Since they are schooling fish, they do best when they are kept in groups of at least six. This will allow them to feel more comfortable and secure in their environment. When they’re kept in smaller groups, they can be a little skittish.
Black ruby barbs are active fish that enjoy swimming around the tank. They are known to be good jumpers, so make sure your tank is covered! These fish are also known to be fin nippers, so keep an eye on them if you have fish with long, flowing fins.
The black ruby barb is a peaceful, social fish. In the wild, they live in schools of hundreds of individuals. As a result, they’re used to being around other fish and do best when kept in groups.
In the aquarium, a group of six black ruby barbs is a good starting point. From there, you can add more fish as long as you have the space.
These fish are also relatively easy to care for. As long as you provide them with clean water and a few hiding spots, they’ll be happy.
Some compatible tank mates for black ruby barbs include:
- Neon Tetras
- Cardinal Tetras
Black ruby barbs are easy to breed in captivity. The first step is to set up a breeding tank. It should be at least 10 gallons and filled with soft, slightly acidic water. You can use a sponge filter to avoid sucking up the fry.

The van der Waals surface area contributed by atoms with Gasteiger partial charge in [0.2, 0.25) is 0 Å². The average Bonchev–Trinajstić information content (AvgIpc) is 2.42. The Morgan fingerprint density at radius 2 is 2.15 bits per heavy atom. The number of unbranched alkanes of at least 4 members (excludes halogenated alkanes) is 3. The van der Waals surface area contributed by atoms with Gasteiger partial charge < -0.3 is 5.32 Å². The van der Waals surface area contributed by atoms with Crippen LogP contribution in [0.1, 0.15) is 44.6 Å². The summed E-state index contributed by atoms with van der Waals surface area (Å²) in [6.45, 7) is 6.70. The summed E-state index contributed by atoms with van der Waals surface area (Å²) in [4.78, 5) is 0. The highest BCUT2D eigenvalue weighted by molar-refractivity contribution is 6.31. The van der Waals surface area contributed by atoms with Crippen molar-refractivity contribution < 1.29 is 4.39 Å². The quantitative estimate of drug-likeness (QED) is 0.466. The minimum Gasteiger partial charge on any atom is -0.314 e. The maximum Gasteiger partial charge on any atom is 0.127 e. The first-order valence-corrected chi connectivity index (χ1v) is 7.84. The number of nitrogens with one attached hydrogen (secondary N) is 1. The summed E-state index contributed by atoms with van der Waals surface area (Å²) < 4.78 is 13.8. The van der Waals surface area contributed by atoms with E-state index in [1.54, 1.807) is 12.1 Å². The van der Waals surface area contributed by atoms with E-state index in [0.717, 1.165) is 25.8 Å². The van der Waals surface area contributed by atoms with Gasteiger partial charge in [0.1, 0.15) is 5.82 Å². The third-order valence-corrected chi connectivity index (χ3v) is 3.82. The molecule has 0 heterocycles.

Next, add some java moss or other plants for the fry to hide in. Don’t forget a few pieces of driftwood too. The tannins will help to lower the pH of the water.
When your tank is set up, add two females for every male. These fish are prolific breeders, so you may end up with more fry than you know what to do with!
To trigger spawning, begin making daily water changes of about 20 percent. That should do the trick.
Once the eggs have been laid, the male will guard them. He’ll also keep the area clean. The eggs will hatch in about four days.
When they do, remove the adults and start feeding the fry baby brine shrimp. You can also give them crushed-up flakes or pellets. Just make sure that the food is small enough for them to eat.
With proper care, your Black Ruby Barb fry should grow quickly and be ready to join the adults in your main tank in no time!
Black Ruby Barb care is very similar to that of other barb species.
They are a hardy fish that can adapt to a wide range of water conditions, making them a great choice for beginner aquarists.
That being said, they are still a wild fish and should be treated as such. They need plenty of space to swim and plenty of hiding places to feel secure.
Overall, we think the Black Ruby Barb is a great fish for both beginner and experienced aquarists alike. If you’re looking for a hardy fish that is sure to add some color to your tank, this is the fish for you!